A stipulation of facts to which parties can agree efficiently narrows the areas of conflict to be resolved by a court. We believe that a trial of a criminal case substantially on the basis of stipulated facts may be a useful mechanism in appropriate cases, but that procedure must be reconciled with the provisions of Rule 3:9-2 and with protective due process considerations that ensure that use of the technique is voluntary and knowing. A trial on stipulated facts must not be permitted to become a means of circumventing the clear procedural prerequisites of guilty pleas contained in Rule 3:9-2. Accordingly, to the extent that we acknowledge the usefulness of trials on stipulated facts, we join those courts that have limited the use of such a process to situations in which there is an initial demonstration on the record that the defendant is engaging in the stipulated-facts trial voluntarily and knowingly.


On this record, we are convinced that from the first comments of the prosecution, the essence of this delinquency proceeding was redolent of a guilty plea. The prosecution was prepared to make a proffer of the critical facts, it understood through communications with the defense that such a proffer would be unrebutted, and proposed that the State would recommend a disposition engendered by previous discussions with the defense. Although the words "guilty plea" were not uttered, the telltale elements were clearly in mind prior to the hearing and from the prosecutor's initial words.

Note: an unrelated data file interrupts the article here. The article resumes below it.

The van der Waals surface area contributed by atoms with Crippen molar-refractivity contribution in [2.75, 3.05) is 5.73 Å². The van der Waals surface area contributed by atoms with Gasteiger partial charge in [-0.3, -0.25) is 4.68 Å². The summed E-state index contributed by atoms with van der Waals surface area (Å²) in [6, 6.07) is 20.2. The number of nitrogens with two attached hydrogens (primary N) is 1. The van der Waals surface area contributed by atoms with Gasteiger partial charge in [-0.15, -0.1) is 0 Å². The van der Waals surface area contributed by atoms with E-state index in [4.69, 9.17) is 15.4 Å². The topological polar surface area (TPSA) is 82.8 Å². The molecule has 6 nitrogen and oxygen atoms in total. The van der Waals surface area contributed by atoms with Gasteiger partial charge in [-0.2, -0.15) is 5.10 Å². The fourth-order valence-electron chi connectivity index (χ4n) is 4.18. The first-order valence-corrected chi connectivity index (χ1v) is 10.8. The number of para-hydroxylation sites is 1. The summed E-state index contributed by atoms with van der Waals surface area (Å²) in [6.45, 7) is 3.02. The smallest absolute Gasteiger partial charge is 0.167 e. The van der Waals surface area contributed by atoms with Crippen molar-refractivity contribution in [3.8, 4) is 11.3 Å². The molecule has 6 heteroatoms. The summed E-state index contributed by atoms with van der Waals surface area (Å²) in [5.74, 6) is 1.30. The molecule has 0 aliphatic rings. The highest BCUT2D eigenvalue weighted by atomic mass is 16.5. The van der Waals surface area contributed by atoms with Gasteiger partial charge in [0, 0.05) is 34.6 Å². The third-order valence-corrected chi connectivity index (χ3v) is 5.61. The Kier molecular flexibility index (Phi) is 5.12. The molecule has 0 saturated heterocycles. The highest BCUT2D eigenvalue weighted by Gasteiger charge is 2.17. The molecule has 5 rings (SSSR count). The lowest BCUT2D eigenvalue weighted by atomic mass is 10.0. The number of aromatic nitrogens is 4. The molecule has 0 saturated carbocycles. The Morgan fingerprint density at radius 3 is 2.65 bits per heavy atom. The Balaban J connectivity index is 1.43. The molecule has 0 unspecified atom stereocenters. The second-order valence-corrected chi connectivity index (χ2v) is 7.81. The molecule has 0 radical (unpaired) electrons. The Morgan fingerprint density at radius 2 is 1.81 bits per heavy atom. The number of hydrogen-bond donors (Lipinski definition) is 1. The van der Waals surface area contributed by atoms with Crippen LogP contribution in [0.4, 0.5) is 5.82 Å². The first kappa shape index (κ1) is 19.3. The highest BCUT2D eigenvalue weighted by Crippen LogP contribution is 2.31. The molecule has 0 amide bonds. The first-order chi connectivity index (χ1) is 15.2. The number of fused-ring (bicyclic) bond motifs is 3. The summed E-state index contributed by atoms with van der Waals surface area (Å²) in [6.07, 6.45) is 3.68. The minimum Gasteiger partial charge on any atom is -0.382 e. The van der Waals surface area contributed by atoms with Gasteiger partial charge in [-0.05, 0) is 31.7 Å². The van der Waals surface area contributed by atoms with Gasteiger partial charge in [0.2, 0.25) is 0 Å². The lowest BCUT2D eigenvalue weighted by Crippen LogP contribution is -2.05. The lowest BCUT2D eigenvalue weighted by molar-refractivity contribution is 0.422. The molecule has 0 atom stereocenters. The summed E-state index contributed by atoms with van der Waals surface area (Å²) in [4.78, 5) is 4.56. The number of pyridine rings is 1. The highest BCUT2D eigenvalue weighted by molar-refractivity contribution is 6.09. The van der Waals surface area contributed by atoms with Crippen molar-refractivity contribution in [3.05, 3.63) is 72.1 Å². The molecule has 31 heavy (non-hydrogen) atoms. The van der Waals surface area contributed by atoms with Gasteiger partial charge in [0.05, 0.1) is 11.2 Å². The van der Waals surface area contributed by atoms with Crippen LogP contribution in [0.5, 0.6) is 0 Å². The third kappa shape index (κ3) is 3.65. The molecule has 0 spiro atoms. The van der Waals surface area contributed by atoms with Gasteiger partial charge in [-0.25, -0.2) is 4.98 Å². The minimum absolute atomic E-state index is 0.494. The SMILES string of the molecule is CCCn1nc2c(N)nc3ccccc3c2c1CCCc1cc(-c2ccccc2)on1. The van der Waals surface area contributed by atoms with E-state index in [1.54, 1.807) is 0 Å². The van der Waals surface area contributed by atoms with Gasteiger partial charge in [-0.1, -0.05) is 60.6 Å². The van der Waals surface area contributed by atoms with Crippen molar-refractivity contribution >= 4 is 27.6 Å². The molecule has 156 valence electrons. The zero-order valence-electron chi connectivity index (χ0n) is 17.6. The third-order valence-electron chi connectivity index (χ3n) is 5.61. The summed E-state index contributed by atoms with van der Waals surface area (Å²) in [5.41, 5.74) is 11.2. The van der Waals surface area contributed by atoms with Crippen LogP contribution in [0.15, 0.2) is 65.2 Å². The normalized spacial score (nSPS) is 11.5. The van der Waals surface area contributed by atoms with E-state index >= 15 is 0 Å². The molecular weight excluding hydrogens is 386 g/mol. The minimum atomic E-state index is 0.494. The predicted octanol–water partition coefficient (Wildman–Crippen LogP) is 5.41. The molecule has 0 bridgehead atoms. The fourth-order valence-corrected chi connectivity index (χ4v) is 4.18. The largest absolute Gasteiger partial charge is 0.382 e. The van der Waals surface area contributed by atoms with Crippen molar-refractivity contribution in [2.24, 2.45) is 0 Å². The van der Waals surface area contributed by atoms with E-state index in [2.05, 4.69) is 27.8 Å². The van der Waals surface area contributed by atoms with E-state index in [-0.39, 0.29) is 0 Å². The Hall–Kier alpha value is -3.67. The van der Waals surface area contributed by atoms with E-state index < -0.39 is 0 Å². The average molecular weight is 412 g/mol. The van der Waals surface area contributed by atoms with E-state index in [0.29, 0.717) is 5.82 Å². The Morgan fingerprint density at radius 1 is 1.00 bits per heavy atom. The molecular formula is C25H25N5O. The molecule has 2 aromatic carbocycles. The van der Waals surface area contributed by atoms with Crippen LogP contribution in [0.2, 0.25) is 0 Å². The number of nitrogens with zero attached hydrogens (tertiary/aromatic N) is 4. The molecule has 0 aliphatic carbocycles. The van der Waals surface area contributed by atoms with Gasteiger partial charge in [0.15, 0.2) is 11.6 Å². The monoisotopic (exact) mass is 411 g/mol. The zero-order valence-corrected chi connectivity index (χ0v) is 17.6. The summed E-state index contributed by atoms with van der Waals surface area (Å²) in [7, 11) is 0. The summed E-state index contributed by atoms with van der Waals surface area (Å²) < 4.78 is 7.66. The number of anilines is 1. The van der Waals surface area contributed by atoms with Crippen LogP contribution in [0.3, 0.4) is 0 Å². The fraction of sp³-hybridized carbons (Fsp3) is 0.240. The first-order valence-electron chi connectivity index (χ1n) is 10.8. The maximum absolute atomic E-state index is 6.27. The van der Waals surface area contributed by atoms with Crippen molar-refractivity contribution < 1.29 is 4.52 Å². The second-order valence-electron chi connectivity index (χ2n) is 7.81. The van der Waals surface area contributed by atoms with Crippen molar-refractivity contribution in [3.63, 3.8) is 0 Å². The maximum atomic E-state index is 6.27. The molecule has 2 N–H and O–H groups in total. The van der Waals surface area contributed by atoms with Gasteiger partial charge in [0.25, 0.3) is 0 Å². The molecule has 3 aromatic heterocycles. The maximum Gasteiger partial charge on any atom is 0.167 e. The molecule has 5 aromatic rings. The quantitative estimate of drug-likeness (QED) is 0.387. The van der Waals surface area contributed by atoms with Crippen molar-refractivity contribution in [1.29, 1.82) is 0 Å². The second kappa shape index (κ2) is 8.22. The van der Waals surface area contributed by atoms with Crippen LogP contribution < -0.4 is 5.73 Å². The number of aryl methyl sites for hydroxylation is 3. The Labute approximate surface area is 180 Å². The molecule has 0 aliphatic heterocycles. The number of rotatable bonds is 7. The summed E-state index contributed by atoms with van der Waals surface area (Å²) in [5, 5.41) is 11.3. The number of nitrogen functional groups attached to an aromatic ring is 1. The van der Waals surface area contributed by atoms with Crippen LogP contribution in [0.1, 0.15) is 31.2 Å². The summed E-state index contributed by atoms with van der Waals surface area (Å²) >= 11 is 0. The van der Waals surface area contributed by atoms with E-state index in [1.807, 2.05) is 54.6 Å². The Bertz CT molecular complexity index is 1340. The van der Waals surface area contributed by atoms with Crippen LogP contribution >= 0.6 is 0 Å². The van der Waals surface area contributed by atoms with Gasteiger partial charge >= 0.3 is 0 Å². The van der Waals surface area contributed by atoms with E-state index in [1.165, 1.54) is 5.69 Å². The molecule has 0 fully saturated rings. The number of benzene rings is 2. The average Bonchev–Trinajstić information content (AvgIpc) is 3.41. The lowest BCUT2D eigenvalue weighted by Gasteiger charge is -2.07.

The trial court proceeded solely on the basis of the facts the prosecutor proffered; no legal defense was made. The proffer became dispositive of defendant's guilt as the perfunctory process moved ahead, ineluctably and predictably, toward an adjudication of delinquency. Because the State's sentencing recommendation was pursuant to an agreement between the State and defense counsel and with the approval of the juvenile's mother, T.M.'s delinquency adjudication was a foregone conclusion. In its seminal decision on the nature of guilty pleas, the United States Supreme Court stated that a plea of guilty "is itself a conviction; nothing remains but to give judgment and determine punishment." Boykin v. Alabama, 395 U.S. 238, 242, 89 S. Ct. 1709, 1711-12, 23 L. Ed. 2d 274, 279 (1969). Similarly, T.M.'s delinquency proceeding moved efficiently from the prosecutor's unrebutted proffer to the quick culmination of delinquency, so that here too nothing remained but to give judgment and determine punishment.

Our independent conclusion that the proceeding retained the sum and substance of a guilty plea comports completely with the uniform assumption of all participants in the case. The trial court, T.M., the State, and the motion court all conceived of the challenged proceeding as constituting a guilty plea. That shared understanding survived until the Appellate Division panel characterized the proceeding as a trial on stipulated facts. Indeed, in the hearing before the motion court, the only contested issue concerned the procedural integrity of the guilty plea. The motion court's findings all related to whether the trial court satisfied the requisite procedural safeguards of a plea. In its arguments to the Appellate Division, the State continued to maintain that the procedural prerequisites of a guilty plea were satisfied, but never questioned the fundamental nature of the proceeding itself. Further, the State argued that appellate review should be deferential because defendant had entered the plea pursuant to an agreement with the State. In short, the Appellate Division's revised characterization of the proceeding as a trial involving stipulated facts runs counter to the very grounds the State propounded for affirmance of the guilty plea.